This thoroughly engaging and richly researched book presents a compelling portrait of Mary Robinson-darling of the London stage, mistress to the most powerful men in England, feminist thinker, and bestselling author, described by Samuel Taylor Coleridge as "a woman of undoubted genius."
One of the most flamboyant free spirits of the late eighteenth century, Mary Robinson led a life that was marked by reversals of fortune. After being abandoned by her merchant father, who left England to establish a fishery among the Canadian Eskimos, Mary was married, at age fifteen, to Thomas Robinson. His dissipation landed the couple and their baby in debtors' prison, where Mary wrote her first book of poetry, gaining her the patronage of Georgiana, Duchess of Devonshire.
On her release, Mary rose to become one of the London theater's most alluring actresses, famously playing Perdita in The Winter's Tale for a rapt audience that included the Prince of Wales, who fell madly in love with her. Never one to pass up an opportunity, she later used his ardent and numerous love letters as blackmail. After being struck down by paralysis, apparently following a miscarriage, she remade herself yet again, this time as a popular writer who was also admired by the leading intellectuals of the day.
Filled with triumph and despair, and then triumph again, the amazing, multifaceted life of "Perdita" is marvelously captured in this stunning biography.
There are no customer reviews available at this time. Would you like to write a review?
March 13, 2006
Number of Print Pages*
Adobe DRM EPUB
* Number of eBook pages may differ. Click here for more information.
Excerpt from Perdita by Paula Byrne
"during a tempestuous night"
The very finest powers of intellect, and the proudest specimens of mental labour, have frequently appeared in the more contracted circles of provincial society. Bristol and Bath have each sent forth their sons and daughters of genius.
--Mary Robinson, "Present State of the Manners, Society,etc. etc. of the Metropolis of England"
Horace Walpole described the city of Bristol as "the dirtiest great shop I ever saw." Second only to London in size, it was renowned for the industry and commercial prowess of its people. "The Bristolians," it was said, "seem to live only to get and save money."1 The streets and marketplaces were alive with crowds, prosperous gentlemen and ladies perambulated under the lime trees on College Green outside the minster, and seagulls circled in the air. A river cut through the center, carrying the ships that made the city one of the world's leading centers of trade. Sugar was the chief import, but it was not unusual to find articles in the Bristol Journal announcing the arrival of slave ships en route from Africa to the New World. Sometimes slaves would be kept for domestic service: in the parish register of the church of Saint Augustine the Less one finds the baptism of a Negro named "Bristol." Over the page is another entry: Polly--a variant of Mary--daughter of Nicholas and Hester Darby, baptized July 19, 1758.2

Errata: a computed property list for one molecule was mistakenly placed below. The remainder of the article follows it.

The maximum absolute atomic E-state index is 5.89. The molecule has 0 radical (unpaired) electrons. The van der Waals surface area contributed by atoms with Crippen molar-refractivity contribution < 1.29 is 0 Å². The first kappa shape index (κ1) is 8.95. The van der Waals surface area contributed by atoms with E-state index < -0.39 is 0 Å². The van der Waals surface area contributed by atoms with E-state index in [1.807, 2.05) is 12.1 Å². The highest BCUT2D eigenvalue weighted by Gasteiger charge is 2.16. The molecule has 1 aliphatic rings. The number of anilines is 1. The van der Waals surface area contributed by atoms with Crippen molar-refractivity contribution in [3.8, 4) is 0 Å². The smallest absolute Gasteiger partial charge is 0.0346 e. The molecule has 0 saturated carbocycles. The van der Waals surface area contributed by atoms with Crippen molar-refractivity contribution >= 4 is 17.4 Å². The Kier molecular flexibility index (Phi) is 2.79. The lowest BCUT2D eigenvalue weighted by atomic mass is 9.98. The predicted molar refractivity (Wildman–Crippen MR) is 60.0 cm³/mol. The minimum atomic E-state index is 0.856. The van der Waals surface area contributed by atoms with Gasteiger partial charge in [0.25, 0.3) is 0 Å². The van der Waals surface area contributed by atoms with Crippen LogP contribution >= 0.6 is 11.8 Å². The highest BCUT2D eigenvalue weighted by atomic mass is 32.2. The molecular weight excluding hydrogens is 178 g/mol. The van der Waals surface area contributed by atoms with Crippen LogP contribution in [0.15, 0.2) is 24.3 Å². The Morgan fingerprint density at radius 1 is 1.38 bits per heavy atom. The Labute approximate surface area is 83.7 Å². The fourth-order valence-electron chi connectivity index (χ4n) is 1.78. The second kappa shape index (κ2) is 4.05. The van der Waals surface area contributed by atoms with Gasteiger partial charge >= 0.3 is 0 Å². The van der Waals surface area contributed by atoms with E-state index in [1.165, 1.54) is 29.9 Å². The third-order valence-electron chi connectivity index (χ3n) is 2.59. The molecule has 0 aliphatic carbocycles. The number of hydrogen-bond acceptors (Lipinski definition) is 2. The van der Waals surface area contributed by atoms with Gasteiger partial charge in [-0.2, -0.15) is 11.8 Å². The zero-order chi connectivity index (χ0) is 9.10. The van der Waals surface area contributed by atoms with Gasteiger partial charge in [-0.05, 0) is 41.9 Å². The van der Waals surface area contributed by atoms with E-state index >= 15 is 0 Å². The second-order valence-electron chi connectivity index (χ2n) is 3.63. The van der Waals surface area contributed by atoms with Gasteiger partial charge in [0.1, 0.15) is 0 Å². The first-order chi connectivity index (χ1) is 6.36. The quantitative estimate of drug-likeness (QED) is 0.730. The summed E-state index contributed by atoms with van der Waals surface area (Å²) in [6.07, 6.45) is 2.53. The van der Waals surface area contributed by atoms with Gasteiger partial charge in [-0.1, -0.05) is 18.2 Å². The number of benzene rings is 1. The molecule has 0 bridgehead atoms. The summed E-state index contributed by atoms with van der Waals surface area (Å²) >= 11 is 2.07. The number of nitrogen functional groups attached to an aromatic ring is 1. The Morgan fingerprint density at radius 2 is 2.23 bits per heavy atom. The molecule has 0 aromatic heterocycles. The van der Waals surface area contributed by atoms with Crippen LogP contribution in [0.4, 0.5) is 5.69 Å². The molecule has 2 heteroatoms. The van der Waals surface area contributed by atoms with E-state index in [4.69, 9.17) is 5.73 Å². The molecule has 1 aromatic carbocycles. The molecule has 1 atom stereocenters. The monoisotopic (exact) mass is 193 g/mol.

Nicholas Darby was a prominent member of the Society of Merchant Venturers, based at the Merchants' Hall in King Street, an association of overseas traders that was at the heart of Bristol's commercial life. The merchant community supported a vibrant culture: a major theater, concerts, assembly rooms, coffee houses, bookshops, and publishers. Bristol's most famous literary son was born just five years before Mary. Thomas Chatterton, Wordsworth's "marvellous Boy," was the wunderkind of English poetry. His verse became a posthumous sensation in the years following his suicide (or accidental self-poisoning) at the age of 17. For Keats and Shelley, he was a hero; Mary Robinson and Samuel Taylor
Coleridge both wrote odes in his memory.
Coleridge himself also developed Bristol connections. His friend and fellow poet Robert Southey, the son of a failed linen merchant, came from the city. The two young poets married the Bristolian Fricker sisters, and it was on College Green, a stone's throw from the house where Mary was born, that they hatched their "pantisocratic" plan to establish a commune on the banks of the Susquehanna River.
Mary described her place of birth at the beginning of her Memoirs. She conjured up a hillside in Bristol, where a monastery belonging to the order of Saint Augustine had once stood beside the minster:
On this spot was built a private house, partly of simple and partly of modern architecture. The front faced a small garden, the gates of which opened to the Minster-Green (now called the College-Green): the west side was bounded by the Cathedral, and the back was supported by the antient cloisters of St. Augustine's monastery. A spot more calculated to inspire the soul with mournful meditation can scarcely be found amidst the monuments of antiquity.
She was born in a room that had been part of the original monastery. It was immediately over the cloisters, dark and Gothic with "casement windows that shed a dim mid-day gloom." The chamber was reached "by a narrow winding staircase, at the foot of which an iron-spiked door led to the long gloomy path of cloistered solitude." What better origin could there have been for a woman who grew up to write best-selling Gothic novels? If the Memoirs is to be believed, even the weather contributed to the atmosphere of foreboding on the night of her birth. "I have often heard my mother say that a more stormy hour she never remembered. The wind whistled round the dark pinnacles of the minster tower, and the rain beat in torrents against the casements of her chamber." "Through life," Mary continued, "the tempest has followed my footsteps."3